James O’Meara: Laredo, TX– a “Learning City”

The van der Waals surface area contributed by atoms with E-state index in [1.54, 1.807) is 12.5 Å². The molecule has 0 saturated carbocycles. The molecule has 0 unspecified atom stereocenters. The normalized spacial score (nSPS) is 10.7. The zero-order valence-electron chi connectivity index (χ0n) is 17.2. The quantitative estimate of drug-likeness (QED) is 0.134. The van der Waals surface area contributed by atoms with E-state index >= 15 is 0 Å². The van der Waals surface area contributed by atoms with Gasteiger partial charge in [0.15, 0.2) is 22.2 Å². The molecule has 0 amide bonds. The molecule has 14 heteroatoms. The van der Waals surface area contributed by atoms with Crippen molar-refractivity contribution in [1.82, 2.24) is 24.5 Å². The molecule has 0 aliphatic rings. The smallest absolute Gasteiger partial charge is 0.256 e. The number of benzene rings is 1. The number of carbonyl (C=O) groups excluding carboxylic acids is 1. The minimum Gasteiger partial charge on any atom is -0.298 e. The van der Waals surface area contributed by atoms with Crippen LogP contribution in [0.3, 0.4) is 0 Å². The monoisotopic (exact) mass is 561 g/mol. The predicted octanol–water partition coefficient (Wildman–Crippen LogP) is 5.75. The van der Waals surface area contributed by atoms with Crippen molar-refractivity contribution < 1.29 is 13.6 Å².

So when people when I came here for the first time, the first thing you do is. You want to strangest city. And you want to understand the perceptions of the city, and so when people you talk to people about the right of . If they know the right to exist at all, because some people think that Texas stops at San Antonio and there’s nothing beyond that. If they know the radio, they might say it’s hard. They might say there’s a lot of trucks. On those that border said it must be lots of migrants and all these cartels drugs, so all these perceptions. I said to work with some of the local thought leaders here and. We started to talk about, well, what if the writer was a learning city? What if it was a learning city where we learned to teach for our children and we teach to learn for ourselves? When will that start? Well, actually, the prenatal three space from the second trimester. To school, the first thousand days of a child’s life. It’s so important in the development of the child. And so for us, the journey starts in the prenatal three. And so what we’re starting to look at here is ensuring access to highly effective. first, educators, which is typically in the right of a parent, an aunt. There’s some that do pretty early head start. But with covered, a lot of folks are choosing to keep their family at home. So let’s respect that. So the ideal is we’ve got parents or first educators who are connected to the health system. So our children have healthy beginnings and are able to provide or can access quality, early childhood learning, not care, but learning. Now, if we develop that across our city. So we have this cadre of first educators across the city. They then come to this wonderful school system provided by both the right to stay and united, I say the two largest. There’s also whereby stay in the diocese as well as all the systems work really well. This is something again about the right of people say, Well, the schools aren’t great down here. And you look, it’s not to say, well, actually United Ice-T is the only school district south of San Antonio with back to back a grade rating from the state. The right to stay has seven blue ribbon campuses. Putting in the top 10% of campuses across the country. The graduation rates from the district. In the high nineties. So what do we look at during that space because we still it’s not enough. We need to make sure that we have that pipeline of teachers that come through and return to the neighborhoods if we want to have a quality teacher for all in every corner of Laredo and the surrounding communities. We need people from those neighborhoods. To come through the pathways and return to the neighborhoods and nationally they talk about. Well, actually, Chicago, I saw a great study where it was the average the typical teacher in Illinois was ten to 15 miles from where they went to high school. That’s where they started their career in the rate, it was probably six. It’s a little bit more condensed. So if we don’t have students coming from the fee to schools, the likelihood that they’ll go back in teaching those skills is a bit of an issue. So we’ve got these great children that have come out through this beautiful. And we’re calling it the children’s university and the faculty, the parents. And they’re sharing that responsibility with the city. To ensure their students are ready, ready is a big word in Texas. It’s not just literacy and numeracy, we’re talking about physically ready, so the healthy, healthy beginnings. They’ve intellectually ready socially, emotionally, spiritually. Faith is a very big piece of the community down here. They ready for success to by third grade, they’re having their first testing. And that’s where the fractions comes in and the literacy and numeracy, and so they stay on track and if there’s something happening. Well, the successful TAFE students or the future teachers are pretty happy is the future teachers clubs. They’re reaching back into the lower elementary, in the middle, in the elementary schools. They’re providing they’re serving as these mentors. Those students then have made a significant contact with someone from a club that they’ll remember. And so when they go into middle school, upper elementary, I want to join that future teachers club. And I know because the people that taught me in third grade and now in the TAFE club. I don’t know what I need to do to make sure you pass that math class. Which is a big decision point for dual credit. And if I don’t know what I need to know, that’s where 18 resources come through. To mitigate the impact of a lack of readiness or birthright, a lack of access to a quality educator. And so now I’m moving up into the middle school and I’m starting my journey towards junior high due credit. Now I’m studying TAFE. In the sixth grade and seventh grade. All the way through to about when I’m a junior juniors, the years where I’m applying for college, so I’ll probably step back a little bit and then return again in my senior year to give back, send my TAFE students to a regional state and possibly national champions . Here on the radar of the local university. We know every high school where a student has been, and so we can identify where the challenges are in terms of the pathways or insufficient pathways and the ones that are working well. So I’m ready to that transition point of third grade. fifth and sixth grade. eighth grade, as I move up into high school and then transition from high school to university. And this is where we started with the of chapter because we had four wonderful people which you met yesterday in my class intro to teaching. And I asked if they could have a tough chapter, and this was the whole idea of belonging. They wanted a place where they could connect with do the same things that they did in high school. Which we provided the space, but I gave him the challenge that you need to lead. And so now they this group wonderful group that are providing the mentors for the students transitioning from community college athletes to credit or traditional, and they’ll follow the same path in their freshman and sophomore year all the way up to. The transition to junior, they’ll be the leaders that will be the guide, they’ll be the mentors helping mitigate the trip wise and instilling that sense of belief or see where they issue can. Because you’re from my neighborhood. I know exactly what you’ve been through. We don’t need to generate empathy. They lived experience accelerates or elevated level of empathy. And they provide the support networks through all the way through to graduation, you’ll probably find that some of those folks will end up teaching in the same school. 90/% of our graduates go back into community within five years. Around 80% is still teaching and the similar amount in ten years. So we’re creating this permaculture in our learning city of pathways that lead to prosperity. And also progress for a city.